US4961599A (en) * 1988-08-09 1990-10-09 Delery Jr Oliver S Sealing gland construction for use in hydraulic unit joints
US5114162A (en) * 1986-11-13 1992-05-19 A-Lok Products, Inc. Gasket for use in manhole bases and the like
EP0554713A1 (en) * 1992-02-07 1993-08-11 Robert Bosch Gmbh Valve block
US5566955A (en) * 1992-09-21 1996-10-22 Forsheda-Stefa Gmbh Seal between two telescopically insertable concrete components
US5601291A (en) * 1995-03-29 1997-02-11 Gavin; Norman W. Embedded in concrete, elastomeric seal for pipes
US6082741A (en) * 1996-11-28 2000-07-04 Ipex Inc. Resilient pipe gasket
US6460860B2 (en) 2000-01-19 2002-10-08 Norman W. Gavin Pipe seal for cast concrete
US20030168819A1 (en) * 2001-05-30 2003-09-11 Holger Gutschmidt Seal system
US20050275169A1 (en) * 2004-06-09 2005-12-15 Kish Kevin S Watertight corrugated pipe gasket
CN102317668A (en) * 2009-01-13 2012-01-11 帕克汉尼芬法国联合股份公司 Member in a fluid transport circuit with mobile seal
US20130175767A1 (en) * 2012-01-10 2013-07-11 Fischer Rohrtechnik Gmbh Sealing system for a vacuum cleaner suction pipe
US20150065028A1 (en) * 2005-09-19 2015-03-05 Chatsworth Products, Inc. Ducted exhaust equipment enclosure
US10334761B2 (en) 2005-09-19 2019-06-25 Chatsworth Products, Inc. Method of venting heated air from electronic equipment enclosure
US10440847B2 (en) 2005-09-19 2019-10-08 Chatsworth Products, Inc. Vertical exhaust duct for electronic equipment enclosure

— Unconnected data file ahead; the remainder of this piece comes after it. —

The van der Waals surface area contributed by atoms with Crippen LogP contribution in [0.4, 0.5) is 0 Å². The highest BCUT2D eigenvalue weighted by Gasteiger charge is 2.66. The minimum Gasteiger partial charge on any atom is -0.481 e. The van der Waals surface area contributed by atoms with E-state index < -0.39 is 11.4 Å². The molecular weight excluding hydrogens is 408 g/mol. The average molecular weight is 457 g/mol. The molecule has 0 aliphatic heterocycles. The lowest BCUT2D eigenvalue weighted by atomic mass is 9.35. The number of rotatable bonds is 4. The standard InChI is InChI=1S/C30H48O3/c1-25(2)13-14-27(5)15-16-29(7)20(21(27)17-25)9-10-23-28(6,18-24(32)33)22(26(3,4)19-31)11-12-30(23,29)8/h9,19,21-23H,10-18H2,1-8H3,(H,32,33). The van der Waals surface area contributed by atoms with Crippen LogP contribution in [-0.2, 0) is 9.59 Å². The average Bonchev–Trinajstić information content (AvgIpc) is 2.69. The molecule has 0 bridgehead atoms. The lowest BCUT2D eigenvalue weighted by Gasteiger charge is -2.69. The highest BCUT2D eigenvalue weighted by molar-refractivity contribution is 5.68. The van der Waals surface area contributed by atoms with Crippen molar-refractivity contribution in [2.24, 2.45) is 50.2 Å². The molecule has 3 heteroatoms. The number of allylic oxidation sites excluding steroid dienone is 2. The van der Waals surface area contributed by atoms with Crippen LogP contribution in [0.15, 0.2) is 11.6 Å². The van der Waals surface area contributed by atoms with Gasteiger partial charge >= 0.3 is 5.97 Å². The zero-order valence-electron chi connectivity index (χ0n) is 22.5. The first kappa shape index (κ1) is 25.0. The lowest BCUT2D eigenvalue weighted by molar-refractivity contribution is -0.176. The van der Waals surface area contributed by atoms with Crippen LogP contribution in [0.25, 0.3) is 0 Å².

US10568246B2 (en) 2010-11-08 2020-02-18 Chatsworth Products, Inc. Header panel assembly for preventing air circulation above electronic equipment enclosure

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JPS50112650A (en) * 1974-02-19 1975-09-04
CH623644A5 (en) * 1976-04-05 1981-06-15 Wolf Woco & Co Franz J Sealing ring for a pipe plug-in connection
US4732397A (en) * 1986-05-01 1988-03-22 Norman Gavin Cast in place combination aperture closure member and pipe seal for fluid distribution box
US4805920A (en) * 1986-05-01 1989-02-21 Norman Gavin Pipe seal and closure member
DE59101118D1 (en) * 1991-11-08 1994-04-07 Wolf Woco & Co Franz J Pourable sealing insert.
US5711536A (en) 1994-05-11 1998-01-27 Tuf-Tite, Inc. Seal component for use in on-site poured concrete or plastic tank or box components of fluid distribution systems
US5624123A (en) * 1994-05-11 1997-04-29 Tuf-Tite, Inc. Pipe seal assembly for poured concrete on-site waste disposal system components

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US1856890A (en) * 1930-11-28 1932-05-03 Us Pipe & Foundry Company Pipe joint packing
US2451070A (en) * 1945-03-12 1948-10-12 Us Stoneware Co Fluid-retaining joint and method of making the same
US2501943A (en) * 1947-07-18 1950-03-28 Duriron Co Pipe joint
DE1055460B (en) * 1957-06-15 1959-04-16 Schlichting G M B H Gasket for connecting the ceramic exit socket of a flush toilet in the socket of a cast iron drain pipe
US2955322A (en) * 1958-07-02 1960-10-11 Kaul Clay Company Apparatus for forming a liner having a resilient ring-shaped gasket anchored therein in the socket of a pipe member
US3064983A (en) * 1959-08-27 1962-11-20 Dresser Ind Pipe joint
US3135519A (en) * 1960-04-18 1964-06-02 W S Dickey Clay Mfg Company Gasketed joints for ceramic pipe and method and apparatus for forming same
US3150876A (en) * 1961-11-14 1964-09-29 Wylie M Lafferty Sealing structure for pipe joints

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Publication number Priority date Publication date Assignee Title
US1856581A (en) * 1930-02-27 1932-05-03 Lock Joint Pipe Co Pipe joint
US1856890A (en) * 1930-11-28 1932-05-03 Us Pipe & Foundry Company Pipe joint packing
US2451070A (en) * 1945-03-12 1948-10-12 Us Stoneware Co Fluid-retaining joint and method of making the same
US2501943A (en) * 1947-07-18 1950-03-28 Duriron Co Pipe joint